Thompson, K & D. Bordwell. 2003. Film History: An Introduction. Second Edition. London, McGraw Hill.
Useful reference books to have:
Cook, P. 2007. The Cinema Book 3rd Edition. London: BFI
Hayward, Susan. 2006. Cinema Studies: The Key Concepts. Third Edition. London: Routledge.
Mckee, Alan. 2003. Textual Analysis: A Beginner’s Guide. Sage.
Film List (subject to change)
Semester 1 films will be screened in class; however, due to their length, two three of the films will be required as homework. However, and beyond that, those of you interested in acquiring the films themselves on DVD or Blu-ray are encouraged to do so. Having a copy of the film will prove exceptionally helpful when you are trying to write an essay on that film.
The film we will be studying are:
Battleship Potemkin (SU, Sergei Eisenstein, 1925)
Blade Runner (US, Ridley Scott, 1982)
Blue Velvet (US, David Lynch, 1986)
*The Godfather (US, Francis Ford Coppola, 1972)
La Grande Illusion (FR, Jean Renoir, 1937)
*Guardians of the Galaxy, Vol. 2 (US, James Gunn, 2017)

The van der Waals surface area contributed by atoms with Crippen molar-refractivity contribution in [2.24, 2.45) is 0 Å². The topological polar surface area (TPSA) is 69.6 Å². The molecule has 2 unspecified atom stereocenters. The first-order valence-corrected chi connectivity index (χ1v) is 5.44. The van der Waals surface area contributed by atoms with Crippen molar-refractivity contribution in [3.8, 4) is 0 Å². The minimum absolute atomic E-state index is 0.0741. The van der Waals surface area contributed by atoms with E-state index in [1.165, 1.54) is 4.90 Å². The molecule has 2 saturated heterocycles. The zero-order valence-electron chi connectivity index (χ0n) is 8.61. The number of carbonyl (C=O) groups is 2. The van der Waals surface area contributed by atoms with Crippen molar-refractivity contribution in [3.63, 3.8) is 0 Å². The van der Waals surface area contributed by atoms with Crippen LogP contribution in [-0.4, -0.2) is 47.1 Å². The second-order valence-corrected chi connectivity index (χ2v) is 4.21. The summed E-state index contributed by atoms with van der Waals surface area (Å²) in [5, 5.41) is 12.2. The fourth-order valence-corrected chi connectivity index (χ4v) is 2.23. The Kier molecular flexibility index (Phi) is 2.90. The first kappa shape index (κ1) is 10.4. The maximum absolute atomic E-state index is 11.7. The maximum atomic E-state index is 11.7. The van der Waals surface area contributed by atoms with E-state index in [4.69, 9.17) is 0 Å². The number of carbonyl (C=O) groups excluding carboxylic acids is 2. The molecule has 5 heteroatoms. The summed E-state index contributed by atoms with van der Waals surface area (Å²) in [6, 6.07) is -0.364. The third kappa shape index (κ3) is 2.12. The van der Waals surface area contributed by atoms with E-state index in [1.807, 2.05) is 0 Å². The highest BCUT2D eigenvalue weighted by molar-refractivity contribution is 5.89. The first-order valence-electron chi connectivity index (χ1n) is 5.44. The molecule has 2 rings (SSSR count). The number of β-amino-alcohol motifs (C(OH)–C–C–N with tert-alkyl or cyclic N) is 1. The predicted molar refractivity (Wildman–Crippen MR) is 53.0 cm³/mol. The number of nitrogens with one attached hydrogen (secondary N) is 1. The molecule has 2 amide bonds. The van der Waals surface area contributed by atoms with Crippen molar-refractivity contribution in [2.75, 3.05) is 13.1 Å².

Modern Times (US, Charles Chaplin, 1936)
Nosferatu, eine Symphonie des Grauens (DE, FW Murnau, 1922)
*The Shining (US/UK, Stanley Kubrick, 1980)
The Third Man (US/UK, Carol Reed, 1949)
*Films to be viewed in preparation for the class (i.e. as homework).
Semester 1 Schedule
|1||29-Sep||Why Study Film?|
|Film||Blue Velvet (US, David Lynch, 1986)|
|Required Reading||Geiger, J. & R. L. Rutsky. 2013. Film Analysis: Approaches & Strategies. In Geiger & Rutsky (eds). Film Analysis: A Norton Reader. Second Edition. London, W. W. Norton & Sons, pp. 1014-1061.|
|Suggested Reading & Viewings||Atkinson, Michael. 1997. Blue Velvet. London: BFI.
Chion, Michel. 2005. David Lynch 2nd Edition. London: BFI.
Lynch, David and Chris Rodley. 2005. Lynch on Lynch. London: Farber & Farber.
McGowan, Todd. 2007. The Impossible David Lynch. New York, NY: Columbia University Press.
Nieland, Justus. 2012. David Lynch. Champaign, IL: University of Illinois Press.